Shamima Begum

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Person.png Shamima Begum  Rdf-entity.pngRdf-icon.png
Shamima Begum.jpg
Shamima Begum in 2015
15-year-old Briton who travelled to Syria to join ISIS in February 2015 in a British/NATO covert operation using Islamic groups that sought to topple the Syrian government.

Amira Abase, Shamima Begum and Kadiza Sultana are three British women who previously attended the Bethnal Green Academy in London before leaving home in February 2015 to join ISIS. According to the Institute for Strategic Dialogue, they were amongst an estimated 550 women and girls from Western countries who had travelled to join ISIS[1]—part of what some[2] have called "a jihadi, girl-power subculture".[3]


On 17 February 2015, Abase, Begum and Sultana flew via Turkish Airlines from Gatwick Airport in West Sussex to Istanbul.[4] Their families went to Turkey in March to probe the disappearance, deeming the police investigation inadequate.[5]

Their disappearance has been attributed to Aqsa Mahmood, a woman from Glasgow who joined ISIS in 2013. There have been electronic communications between the girls and Mahmood. Mahmood faces criminal charges if she returns.[6] Mahmood denies the allegations.[7]

In March 2015, footage was circulated of Abase Hussen, father of Amira Abase, on a 2012 rally led by Islamist preacher Anjem Choudary against the film Innocence of Muslims. The Metropolitan Police examined the footage but said that it was unlikely that offences had been committed.[8] Hussen said in April that he feels ashamed of his involvement in the rally, as he did not know who had organised it.[9]

The girls stole family jewellery to pay for their flight. At a 2015 Home Affairs Select Committee, then Metropolitan Police Commissioner Bernard Hogan-Howe stated that they would not face criminal charges if they returned to the United Kingdom.[10]


The disappearance resulted in the Metropolitan Police giving evidence to the Home Affairs Select Committee of the House of Commons on its circumstances in March 2015. The families of the girls received an apology from Scotland Yard, who did not tell them about Sharmeena Begum, the other girl from their school who went to Syria in 2014.[11]

British Prime Minister David Cameron has said that police should not be made "scapegoats" for people joining ISIS.[12] Contrary to the stance of the Metropolitan Police, Cameron said:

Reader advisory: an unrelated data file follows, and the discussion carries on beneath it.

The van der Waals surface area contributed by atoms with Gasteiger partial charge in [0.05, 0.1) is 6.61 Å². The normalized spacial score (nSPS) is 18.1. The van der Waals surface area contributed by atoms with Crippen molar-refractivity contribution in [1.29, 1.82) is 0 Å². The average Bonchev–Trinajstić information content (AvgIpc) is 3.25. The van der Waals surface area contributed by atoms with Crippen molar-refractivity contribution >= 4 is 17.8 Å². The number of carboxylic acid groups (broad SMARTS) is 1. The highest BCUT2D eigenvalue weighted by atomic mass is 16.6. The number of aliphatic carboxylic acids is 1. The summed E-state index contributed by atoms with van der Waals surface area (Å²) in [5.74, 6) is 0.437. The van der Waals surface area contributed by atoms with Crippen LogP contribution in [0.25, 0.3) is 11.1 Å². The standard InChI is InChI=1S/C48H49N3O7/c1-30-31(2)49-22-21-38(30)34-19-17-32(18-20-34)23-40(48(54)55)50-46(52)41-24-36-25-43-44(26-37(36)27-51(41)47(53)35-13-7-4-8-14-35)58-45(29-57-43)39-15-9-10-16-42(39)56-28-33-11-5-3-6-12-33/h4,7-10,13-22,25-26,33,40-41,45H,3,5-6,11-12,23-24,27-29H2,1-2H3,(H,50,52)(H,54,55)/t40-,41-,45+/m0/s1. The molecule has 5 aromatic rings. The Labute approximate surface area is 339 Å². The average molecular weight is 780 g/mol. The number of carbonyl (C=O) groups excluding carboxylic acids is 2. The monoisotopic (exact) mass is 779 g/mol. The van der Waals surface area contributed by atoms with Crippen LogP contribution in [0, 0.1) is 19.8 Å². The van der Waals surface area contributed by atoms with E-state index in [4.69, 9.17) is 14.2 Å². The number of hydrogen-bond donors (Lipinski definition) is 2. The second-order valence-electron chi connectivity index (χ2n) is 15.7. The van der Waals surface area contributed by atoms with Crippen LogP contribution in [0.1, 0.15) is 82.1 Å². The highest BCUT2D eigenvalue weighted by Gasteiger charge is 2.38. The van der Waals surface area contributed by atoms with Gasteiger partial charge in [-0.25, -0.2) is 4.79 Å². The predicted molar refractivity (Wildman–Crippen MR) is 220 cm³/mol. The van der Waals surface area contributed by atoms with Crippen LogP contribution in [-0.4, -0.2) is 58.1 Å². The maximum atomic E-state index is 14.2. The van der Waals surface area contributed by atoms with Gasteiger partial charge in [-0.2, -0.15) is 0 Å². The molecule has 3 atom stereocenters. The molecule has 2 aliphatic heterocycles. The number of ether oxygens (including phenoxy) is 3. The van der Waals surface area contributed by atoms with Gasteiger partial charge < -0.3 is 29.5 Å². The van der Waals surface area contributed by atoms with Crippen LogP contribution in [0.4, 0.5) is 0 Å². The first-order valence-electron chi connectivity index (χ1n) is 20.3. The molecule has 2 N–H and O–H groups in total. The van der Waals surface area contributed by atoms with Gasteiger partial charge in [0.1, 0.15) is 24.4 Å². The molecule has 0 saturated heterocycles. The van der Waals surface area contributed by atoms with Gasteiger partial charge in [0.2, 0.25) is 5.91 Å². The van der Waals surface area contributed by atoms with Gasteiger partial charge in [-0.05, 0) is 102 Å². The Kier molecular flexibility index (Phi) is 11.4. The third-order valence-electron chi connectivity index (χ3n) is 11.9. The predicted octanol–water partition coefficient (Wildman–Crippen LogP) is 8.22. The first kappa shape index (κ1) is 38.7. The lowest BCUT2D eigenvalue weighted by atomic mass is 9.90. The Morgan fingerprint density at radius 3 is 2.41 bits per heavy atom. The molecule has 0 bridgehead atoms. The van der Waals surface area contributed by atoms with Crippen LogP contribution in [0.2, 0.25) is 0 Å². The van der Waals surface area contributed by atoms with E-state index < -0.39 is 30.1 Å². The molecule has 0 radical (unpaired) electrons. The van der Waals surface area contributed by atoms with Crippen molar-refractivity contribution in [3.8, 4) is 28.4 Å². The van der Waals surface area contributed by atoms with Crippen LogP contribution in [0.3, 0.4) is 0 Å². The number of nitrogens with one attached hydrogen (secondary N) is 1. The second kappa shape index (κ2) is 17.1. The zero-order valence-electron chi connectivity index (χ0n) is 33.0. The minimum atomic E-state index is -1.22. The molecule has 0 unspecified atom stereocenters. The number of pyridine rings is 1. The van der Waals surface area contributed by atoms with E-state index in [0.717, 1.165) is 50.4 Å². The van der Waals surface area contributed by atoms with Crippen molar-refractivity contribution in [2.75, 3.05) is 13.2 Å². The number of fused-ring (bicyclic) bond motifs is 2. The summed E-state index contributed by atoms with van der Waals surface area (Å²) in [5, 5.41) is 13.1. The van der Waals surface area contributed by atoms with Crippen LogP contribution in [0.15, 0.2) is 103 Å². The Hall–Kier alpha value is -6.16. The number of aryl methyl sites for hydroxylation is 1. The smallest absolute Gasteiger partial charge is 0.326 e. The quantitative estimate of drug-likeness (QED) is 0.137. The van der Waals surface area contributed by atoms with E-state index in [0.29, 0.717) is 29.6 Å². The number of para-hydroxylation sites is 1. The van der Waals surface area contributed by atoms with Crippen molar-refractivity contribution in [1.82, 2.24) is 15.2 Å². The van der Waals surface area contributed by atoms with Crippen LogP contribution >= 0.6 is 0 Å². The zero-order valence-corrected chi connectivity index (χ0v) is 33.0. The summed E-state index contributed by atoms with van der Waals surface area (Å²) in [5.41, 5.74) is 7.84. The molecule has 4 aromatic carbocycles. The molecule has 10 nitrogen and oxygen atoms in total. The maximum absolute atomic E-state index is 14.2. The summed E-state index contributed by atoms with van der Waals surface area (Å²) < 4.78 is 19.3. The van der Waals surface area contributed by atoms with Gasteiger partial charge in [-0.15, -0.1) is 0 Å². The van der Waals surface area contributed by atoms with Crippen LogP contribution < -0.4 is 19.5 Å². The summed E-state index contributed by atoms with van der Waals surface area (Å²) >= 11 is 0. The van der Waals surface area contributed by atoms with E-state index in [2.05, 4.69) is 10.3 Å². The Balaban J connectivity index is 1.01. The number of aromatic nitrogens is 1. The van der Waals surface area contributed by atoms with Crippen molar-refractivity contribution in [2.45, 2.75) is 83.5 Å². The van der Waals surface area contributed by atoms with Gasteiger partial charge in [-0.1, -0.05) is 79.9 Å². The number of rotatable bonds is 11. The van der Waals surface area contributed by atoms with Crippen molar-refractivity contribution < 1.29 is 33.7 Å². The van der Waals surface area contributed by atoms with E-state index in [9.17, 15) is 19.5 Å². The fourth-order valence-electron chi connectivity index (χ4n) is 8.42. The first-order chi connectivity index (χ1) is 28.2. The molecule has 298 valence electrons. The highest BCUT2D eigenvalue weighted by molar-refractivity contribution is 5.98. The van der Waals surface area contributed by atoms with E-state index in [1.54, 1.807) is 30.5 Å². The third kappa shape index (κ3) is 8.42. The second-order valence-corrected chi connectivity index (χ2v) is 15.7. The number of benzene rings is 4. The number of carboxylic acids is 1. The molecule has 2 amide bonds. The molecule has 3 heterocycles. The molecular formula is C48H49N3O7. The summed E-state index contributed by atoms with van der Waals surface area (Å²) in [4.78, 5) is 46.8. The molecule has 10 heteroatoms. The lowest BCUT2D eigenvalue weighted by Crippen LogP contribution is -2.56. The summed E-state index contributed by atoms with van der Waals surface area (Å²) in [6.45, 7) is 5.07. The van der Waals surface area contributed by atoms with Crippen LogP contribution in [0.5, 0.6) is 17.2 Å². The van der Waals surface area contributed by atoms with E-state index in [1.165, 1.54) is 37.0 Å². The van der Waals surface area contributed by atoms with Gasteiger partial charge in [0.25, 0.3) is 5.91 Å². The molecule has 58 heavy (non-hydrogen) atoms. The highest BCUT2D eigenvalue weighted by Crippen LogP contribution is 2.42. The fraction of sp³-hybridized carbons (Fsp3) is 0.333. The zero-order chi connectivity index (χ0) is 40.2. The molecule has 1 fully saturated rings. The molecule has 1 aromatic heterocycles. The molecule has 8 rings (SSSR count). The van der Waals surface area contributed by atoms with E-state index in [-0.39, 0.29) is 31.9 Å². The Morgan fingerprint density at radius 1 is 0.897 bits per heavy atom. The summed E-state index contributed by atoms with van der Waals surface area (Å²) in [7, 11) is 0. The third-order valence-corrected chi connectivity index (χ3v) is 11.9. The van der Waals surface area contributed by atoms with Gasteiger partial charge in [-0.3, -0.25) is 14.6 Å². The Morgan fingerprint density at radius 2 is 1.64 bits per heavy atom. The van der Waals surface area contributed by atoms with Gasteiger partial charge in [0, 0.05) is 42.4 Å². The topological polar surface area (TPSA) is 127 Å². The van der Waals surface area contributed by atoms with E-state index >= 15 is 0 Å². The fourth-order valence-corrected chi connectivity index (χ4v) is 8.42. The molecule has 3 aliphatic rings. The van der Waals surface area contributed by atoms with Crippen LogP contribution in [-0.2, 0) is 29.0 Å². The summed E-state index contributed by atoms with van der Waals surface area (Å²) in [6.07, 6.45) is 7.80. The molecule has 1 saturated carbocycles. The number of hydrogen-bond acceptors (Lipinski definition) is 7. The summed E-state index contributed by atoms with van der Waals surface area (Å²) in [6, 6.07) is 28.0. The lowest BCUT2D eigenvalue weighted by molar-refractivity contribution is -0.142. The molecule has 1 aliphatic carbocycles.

"Whoever has gone out to join a terrorist organisation is breaking the law and has to face the consequences of breaking the law and we have to let the law take its course in the proper way".[13]

In March 2015, a travel ban was imposed upon five girls from the Bethnal Green Academy due to concerns from social services that the girls attend the same school as the three who had already joined the group, stating that it was in the public interest.[14]

The teenagers have not made contact with their families since May 2016. Shamima Begum was reported to have married an American jihadist recruit who left her once she became pregnant, whilst Sultana is said to have married a western ISIS fighter with Somali heritage, but wanted to return to the UK after he was killed in battle. Shortly afterwards she was killed in a Russian airstrike.[15] Sultana's family in a phone interview with ITV in August 2016 said that they believed her to have died in an airstrike in May 2016 at the age of 17 while planning to escape.[16][17] The lawyer who represents the family of the teenagers Tasnime Akunjee told ITV that she became too scared of making an escape attempt after another girl Samra Kesinovic was beaten to death for trying to escape.[18] Abase married an 18-year-old Australian jihadist, Abdullah Elmir in July 2016 who was reported by Australian intelligence agencies to have been killed in coalition airstrikes. After the teenagers married foreign jihadists, they moved into the homes of their new husbands in ISIS' de facto capital Raqqa.[19]